CAMRSA with ophthalmic manifestations is rare. Rutar reported ophthalmic sequelae consisting of orbital cellulitis, endogenous endophthalmitis, panophthalmitis, lid abscesses, and septic venous thrombosis in a North American population with no evidence of recurrent disease.2 Known risk factors for transmission of CAMRSA include end stage renal disease, recent hospital admission, an outpatient visit, nursing home admission, antibiotic exposure, chronic illness, and close contact with a person with risk factors including health care contacts.3 Our patient did not have any of these, but did have contact with a fellow football player with similar pustular skin lesions.

Kazakova et al reported an outbreak of CAMRSA among professional football players.4 Infection was associated with turf abrasion sites and a high body mass index. Huijsdens reported an outbreak of ST80 CAMRSA infection in members of a Dutch soccer team.5 The recurrent nature of sport associated CAMRSA has also been documented previously.4,5 Management of this patient's eczema may have been an important factor in the prevention of subsequent infections. Physical contact with infectious lesions, skin damage that facilitates bacterial entry, and sharing of infected equipment, clothing, or personal items may all result in the transmission of MRSA infection in athletes. Our patient fits into this group.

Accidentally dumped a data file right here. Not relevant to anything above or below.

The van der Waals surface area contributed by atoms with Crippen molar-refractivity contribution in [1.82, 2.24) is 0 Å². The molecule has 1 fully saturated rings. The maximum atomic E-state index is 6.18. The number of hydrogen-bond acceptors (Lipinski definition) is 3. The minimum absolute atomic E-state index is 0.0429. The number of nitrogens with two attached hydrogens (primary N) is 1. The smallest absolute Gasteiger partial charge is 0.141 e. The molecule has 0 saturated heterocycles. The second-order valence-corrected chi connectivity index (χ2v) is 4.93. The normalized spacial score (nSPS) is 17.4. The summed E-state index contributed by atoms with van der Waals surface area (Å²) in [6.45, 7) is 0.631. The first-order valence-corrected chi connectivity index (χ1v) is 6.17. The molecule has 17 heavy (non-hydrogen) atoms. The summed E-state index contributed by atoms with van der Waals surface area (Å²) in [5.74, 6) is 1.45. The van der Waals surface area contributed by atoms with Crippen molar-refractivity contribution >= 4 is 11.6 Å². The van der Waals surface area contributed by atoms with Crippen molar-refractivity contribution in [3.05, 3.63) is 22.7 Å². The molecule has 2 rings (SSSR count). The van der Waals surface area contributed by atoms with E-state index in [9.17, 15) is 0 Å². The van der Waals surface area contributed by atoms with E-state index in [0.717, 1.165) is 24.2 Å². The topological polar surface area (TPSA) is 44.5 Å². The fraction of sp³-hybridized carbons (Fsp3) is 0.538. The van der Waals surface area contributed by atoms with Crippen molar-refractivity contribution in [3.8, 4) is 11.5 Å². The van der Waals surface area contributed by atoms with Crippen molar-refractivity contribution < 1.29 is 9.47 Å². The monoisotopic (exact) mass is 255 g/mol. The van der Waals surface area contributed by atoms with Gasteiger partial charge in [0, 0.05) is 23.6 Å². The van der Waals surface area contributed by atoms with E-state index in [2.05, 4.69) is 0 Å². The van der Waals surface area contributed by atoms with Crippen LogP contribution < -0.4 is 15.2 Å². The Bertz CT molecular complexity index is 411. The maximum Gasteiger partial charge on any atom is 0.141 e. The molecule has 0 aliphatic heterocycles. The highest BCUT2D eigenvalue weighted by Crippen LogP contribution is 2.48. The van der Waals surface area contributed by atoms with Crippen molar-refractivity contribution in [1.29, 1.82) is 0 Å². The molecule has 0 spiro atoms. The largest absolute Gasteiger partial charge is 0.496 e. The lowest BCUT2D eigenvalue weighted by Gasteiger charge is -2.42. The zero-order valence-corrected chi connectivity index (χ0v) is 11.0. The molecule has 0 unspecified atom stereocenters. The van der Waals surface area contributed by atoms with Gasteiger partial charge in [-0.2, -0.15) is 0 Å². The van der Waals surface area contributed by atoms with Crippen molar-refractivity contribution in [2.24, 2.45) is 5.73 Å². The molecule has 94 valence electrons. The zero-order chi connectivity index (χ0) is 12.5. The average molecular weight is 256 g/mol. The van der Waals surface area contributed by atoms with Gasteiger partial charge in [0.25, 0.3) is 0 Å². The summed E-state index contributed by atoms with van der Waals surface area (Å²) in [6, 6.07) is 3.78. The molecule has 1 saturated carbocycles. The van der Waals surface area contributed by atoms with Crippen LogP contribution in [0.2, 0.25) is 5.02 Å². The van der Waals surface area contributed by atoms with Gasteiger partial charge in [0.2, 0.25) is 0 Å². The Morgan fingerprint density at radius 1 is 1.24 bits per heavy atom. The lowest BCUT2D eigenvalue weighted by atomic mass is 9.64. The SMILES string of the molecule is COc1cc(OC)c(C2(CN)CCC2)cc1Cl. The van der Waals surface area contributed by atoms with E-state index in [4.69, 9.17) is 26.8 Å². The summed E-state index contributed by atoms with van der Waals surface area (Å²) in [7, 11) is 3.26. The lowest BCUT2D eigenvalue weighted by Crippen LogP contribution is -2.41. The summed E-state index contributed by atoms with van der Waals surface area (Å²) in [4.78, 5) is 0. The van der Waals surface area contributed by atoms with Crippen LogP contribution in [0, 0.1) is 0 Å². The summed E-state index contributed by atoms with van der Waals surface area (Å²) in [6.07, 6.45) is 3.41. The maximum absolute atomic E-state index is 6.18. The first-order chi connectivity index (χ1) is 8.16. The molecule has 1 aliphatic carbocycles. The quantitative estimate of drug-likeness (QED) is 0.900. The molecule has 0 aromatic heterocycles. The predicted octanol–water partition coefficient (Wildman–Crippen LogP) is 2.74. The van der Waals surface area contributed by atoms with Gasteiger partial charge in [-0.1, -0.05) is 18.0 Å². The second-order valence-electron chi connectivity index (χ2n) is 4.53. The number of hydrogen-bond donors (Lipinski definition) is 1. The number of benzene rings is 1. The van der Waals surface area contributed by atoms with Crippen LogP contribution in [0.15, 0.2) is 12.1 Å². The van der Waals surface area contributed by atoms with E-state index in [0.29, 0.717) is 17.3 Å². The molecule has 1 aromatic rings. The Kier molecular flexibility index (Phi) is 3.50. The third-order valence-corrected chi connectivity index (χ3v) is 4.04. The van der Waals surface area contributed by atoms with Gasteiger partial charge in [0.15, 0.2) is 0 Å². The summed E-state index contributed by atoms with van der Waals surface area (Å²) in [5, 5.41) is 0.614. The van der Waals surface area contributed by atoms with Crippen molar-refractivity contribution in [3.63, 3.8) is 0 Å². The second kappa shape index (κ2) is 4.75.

To our knowledge this is the first report of a European patient with an ocular manifestation of CAMRSA from a population of young healthy athletes with no established risk factors. Physicians must be aware of the increasing incidence of CAMRSA infections and the new clinical challenges these cases will present.